Liberal Democrat Home Affairs Spokesperson Ed Davey MP has today revealed that more than 100,000 prisoners across England and Wales left prison for “unsettled” or “unknown” accommodation in the last three years, almost half of the 220,411 prisoners released in that period.
The Liberal Democrat MP said the new figures proved “the criminal justice system is fundamentally failing when people are reoffending just to get a meal or a place to sleep.”
The Ministry of Justice figures show that 36,945 people (16.8%) were released to “unsettled accommodation” – mostly rough sleeping and other forms of homelessness – between April 2015 and March 2018. This group is much more likely to reoffend than those who have stable housing upon release.
A further 67,577 (30.7%) were released to unknown accommodation, making it much harder for them to continue to receive services to support rehabilitation.
Figures acquired by the Liberal Democrats through freedom of information reveal that HMP Norwich released 72% of its prisoners to unsettled or unknown accommodation in two-year period from April 2015 to March 2017, the highest proportion of any prison. The figures show that a total of 45 prisons released the majority of their prisoners to such accommodation in that period.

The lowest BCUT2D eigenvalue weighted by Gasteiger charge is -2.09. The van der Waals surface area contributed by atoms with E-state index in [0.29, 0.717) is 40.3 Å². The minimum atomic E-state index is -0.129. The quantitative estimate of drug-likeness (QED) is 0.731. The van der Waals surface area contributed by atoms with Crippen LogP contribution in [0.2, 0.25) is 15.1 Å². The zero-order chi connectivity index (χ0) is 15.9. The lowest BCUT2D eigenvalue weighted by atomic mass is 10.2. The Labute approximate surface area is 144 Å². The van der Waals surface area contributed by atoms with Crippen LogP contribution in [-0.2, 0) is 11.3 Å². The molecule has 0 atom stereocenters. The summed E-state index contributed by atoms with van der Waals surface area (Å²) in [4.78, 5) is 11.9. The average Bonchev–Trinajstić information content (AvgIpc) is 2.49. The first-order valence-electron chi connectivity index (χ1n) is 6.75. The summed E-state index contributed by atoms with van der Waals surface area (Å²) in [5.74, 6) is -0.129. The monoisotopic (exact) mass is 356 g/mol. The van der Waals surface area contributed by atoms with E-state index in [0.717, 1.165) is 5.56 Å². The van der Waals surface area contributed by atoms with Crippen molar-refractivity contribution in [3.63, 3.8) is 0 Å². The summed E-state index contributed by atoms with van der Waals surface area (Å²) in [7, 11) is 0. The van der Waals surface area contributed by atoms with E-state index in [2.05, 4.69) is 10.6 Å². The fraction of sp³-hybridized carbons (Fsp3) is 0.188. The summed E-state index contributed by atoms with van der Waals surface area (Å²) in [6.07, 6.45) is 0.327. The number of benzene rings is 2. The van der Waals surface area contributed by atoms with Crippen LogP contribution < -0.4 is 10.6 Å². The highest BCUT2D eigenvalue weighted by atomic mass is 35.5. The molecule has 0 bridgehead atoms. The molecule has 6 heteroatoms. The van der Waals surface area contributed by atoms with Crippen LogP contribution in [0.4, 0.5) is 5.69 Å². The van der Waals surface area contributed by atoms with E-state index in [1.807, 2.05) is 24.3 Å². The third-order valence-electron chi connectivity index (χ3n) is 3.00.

Liberal Democrat Home Affairs Spokesperson Ed Davey MP said:
“To prevent reoffending, prisons should be places of rehabilitation and recovery, and that work must continue when offenders leave the prison gates.
“The thousands of people who have nowhere to go upon release are less likely to be able to get a job or have access to education or healthcare. It’s hardly surprising that some turn to stealing or even choose to go back to prison for the sake of a warm, dry bed.
“The criminal justice system is fundamentally failing when people are reoffending just to get a meal or a place to sleep.
“The Liberal Democrats have consistently argued that the Government must ensure arrangements are in place for housing, healthcare and benefits when people leave prison.”